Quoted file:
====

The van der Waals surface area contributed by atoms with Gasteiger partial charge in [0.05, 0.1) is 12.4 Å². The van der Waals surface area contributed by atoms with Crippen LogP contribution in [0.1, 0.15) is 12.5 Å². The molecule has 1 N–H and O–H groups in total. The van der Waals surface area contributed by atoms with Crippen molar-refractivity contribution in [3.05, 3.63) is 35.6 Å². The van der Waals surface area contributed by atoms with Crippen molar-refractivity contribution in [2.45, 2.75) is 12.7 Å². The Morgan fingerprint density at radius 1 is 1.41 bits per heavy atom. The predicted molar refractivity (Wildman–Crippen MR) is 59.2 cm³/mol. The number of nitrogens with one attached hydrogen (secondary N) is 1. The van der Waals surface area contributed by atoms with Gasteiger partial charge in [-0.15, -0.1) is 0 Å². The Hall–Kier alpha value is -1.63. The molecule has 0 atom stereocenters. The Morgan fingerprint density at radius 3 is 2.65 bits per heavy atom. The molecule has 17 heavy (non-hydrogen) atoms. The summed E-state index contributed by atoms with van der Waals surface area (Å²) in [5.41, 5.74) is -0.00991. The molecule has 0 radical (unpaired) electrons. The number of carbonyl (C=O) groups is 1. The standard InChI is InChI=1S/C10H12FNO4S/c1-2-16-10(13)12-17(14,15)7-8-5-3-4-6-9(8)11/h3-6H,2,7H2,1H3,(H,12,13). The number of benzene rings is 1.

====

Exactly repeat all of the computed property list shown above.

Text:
The van der Waals surface area contributed by atoms with Gasteiger partial charge in [0.05, 0.1) is 12.4 Å². The van der Waals surface area contributed by atoms with Crippen LogP contribution in [0.1, 0.15) is 12.5 Å². The molecule has 1 N–H and O–H groups in total. The van der Waals surface area contributed by atoms with Crippen molar-refractivity contribution in [3.05, 3.63) is 35.6 Å². The van der Waals surface area contributed by atoms with Crippen molar-refractivity contribution in [2.45, 2.75) is 12.7 Å². The Morgan fingerprint density at radius 1 is 1.41 bits per heavy atom. The predicted molar refractivity (Wildman–Crippen MR) is 59.2 cm³/mol. The number of nitrogens with one attached hydrogen (secondary N) is 1. The van der Waals surface area contributed by atoms with Gasteiger partial charge in [-0.15, -0.1) is 0 Å². The Hall–Kier alpha value is -1.63. The molecule has 0 atom stereocenters. The Morgan fingerprint density at radius 3 is 2.65 bits per heavy atom. The molecule has 17 heavy (non-hydrogen) atoms. The summed E-state index contributed by atoms with van der Waals surface area (Å²) in [5.41, 5.74) is -0.00991. The molecule has 0 radical (unpaired) electrons. The number of carbonyl (C=O) groups is 1. The standard InChI is InChI=1S/C10H12FNO4S/c1-2-16-10(13)12-17(14,15)7-8-5-3-4-6-9(8)11/h3-6H,2,7H2,1H3,(H,12,13). The number of benzene rings is 1.